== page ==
FHA Title 1 loans are a little-known financing tool for home renovations and repairs. The FHA is well known to help beginners buy a house, and Title 1 loans are a way for homeowners to finance ongoing improvements and renovations to their property.
Homebuyers can also add a Title 1 loan to their purchase mortgage to repair a property they are purchasing.
What is an FHA Title 1 loan?
An FHA Title 1 loan is a fixed rate loan used for home improvements, repairs, and rehabilitation. (Adjustable rate loans are not available.) Loans under $ 7,500 are generally unsecured; your signature will suffice. Larger loan amounts will require your home to be used as collateral. You get the loan from an FHA approved lender.
“HUD says the money can be used for anything that makes your home “essentially more livable and useful.” This includes the purchase of household appliances.“
The definition of “improvements” in the FHA Title 1 loan is quite broad: the Department of Housing and Urban Development says the money can be used for anything that makes your home “essentially more livable and useful.”
This includes the purchase of household appliances, such as dishwashers, wall ovens, refrigerators and freezers. Home improvements to expand accessibility for people with disabilities are also permitted, as are energy-efficient upgrades such as solar power systems.
FHA Title 1 Loan Details:
The maximum loan term – the length of time you have to repay it – is 20 years on a single-family or multi-family structure; 15 years on a prefabricated house on a foundation; and 12 years for a prefabricated house without a foundation
The maximum loan amount is $ 25,000 for a single family home; $ 12,000 per unit on a multi-family structure, up to a total of $ 60,000; $ 25,090 for a prefabricated house on a foundation; and $ 7,500 for a prefabricated house without a foundation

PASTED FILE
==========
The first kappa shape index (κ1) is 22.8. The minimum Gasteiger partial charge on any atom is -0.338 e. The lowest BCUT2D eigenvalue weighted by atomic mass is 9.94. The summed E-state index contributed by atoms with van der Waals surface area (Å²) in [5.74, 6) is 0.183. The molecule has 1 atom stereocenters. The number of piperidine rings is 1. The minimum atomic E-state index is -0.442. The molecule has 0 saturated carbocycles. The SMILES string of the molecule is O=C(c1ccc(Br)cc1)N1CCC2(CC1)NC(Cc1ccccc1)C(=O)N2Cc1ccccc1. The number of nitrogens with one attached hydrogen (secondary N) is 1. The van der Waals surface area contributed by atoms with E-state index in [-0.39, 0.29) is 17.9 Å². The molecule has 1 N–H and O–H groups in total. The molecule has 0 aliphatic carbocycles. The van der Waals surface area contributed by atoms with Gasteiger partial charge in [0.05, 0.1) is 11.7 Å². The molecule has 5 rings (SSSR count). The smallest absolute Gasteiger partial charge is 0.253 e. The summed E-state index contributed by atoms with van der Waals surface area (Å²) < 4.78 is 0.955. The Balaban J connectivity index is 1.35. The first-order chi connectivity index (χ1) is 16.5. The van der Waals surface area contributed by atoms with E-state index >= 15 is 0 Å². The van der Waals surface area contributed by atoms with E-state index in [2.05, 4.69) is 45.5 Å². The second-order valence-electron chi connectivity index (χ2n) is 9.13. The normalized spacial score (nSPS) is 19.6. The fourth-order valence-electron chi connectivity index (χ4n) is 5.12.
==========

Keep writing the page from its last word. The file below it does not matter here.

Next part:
An FHA insured product known as 203 (k) ready is often used to finance major repairs and renovations
Requirements for an FHA Title 1 loan
There are few HUD-specific barriers to overcome in order to obtain an FHA Title 1 loan. Specific requirements include:
The house must have been built and occupied for at least 90 days
You must own the house or have a long-term lease
The loan proceeds must be verified as being used for specifically planned property improvements
An annual FHA mortgage insurance premium of $ 1 per $ 100 of the loan amount will be charged or incorporated into your interest rate
There is no minimum credit score or income requirements set by HUD. You don’t even need to have equity in the house.
“It’s always a good idea to shop around for more than one lender, just to be sure you get the best deal possible.“
The interest rate and additional terms are determined by the lender you use. This is one of the reasons it’s always a good idea to shop around for more than one lender, just to be sure you get the best deal possible.
Don’t let the details drag you down
As with any government program, there are a few acronyms and a bit of bureaucracy built into FHA Title 1 loans. Here are some quick facts to help clear up any confusion:
The Federal Housing Administration, or FHA, is part of the US Department of Housing and Urban Development, or HUD.
Neither the HUD nor the FHA offers loans; instead, they insure private lenders against losses due to defaults. This encourages lenders to give FHA loans.
FHA loans are intended to help people with modest financial means buy and improve their homes. They are not intended for luxury homes or fancy upgrades like outdoor pools and fireplaces.
How To Find An FHA Title 1 Loan Lender
You will apply to a mortgage lender for any FHA loan, but not all lenders deal with it. To find an FHA-approved lender in your state, go to HUD website.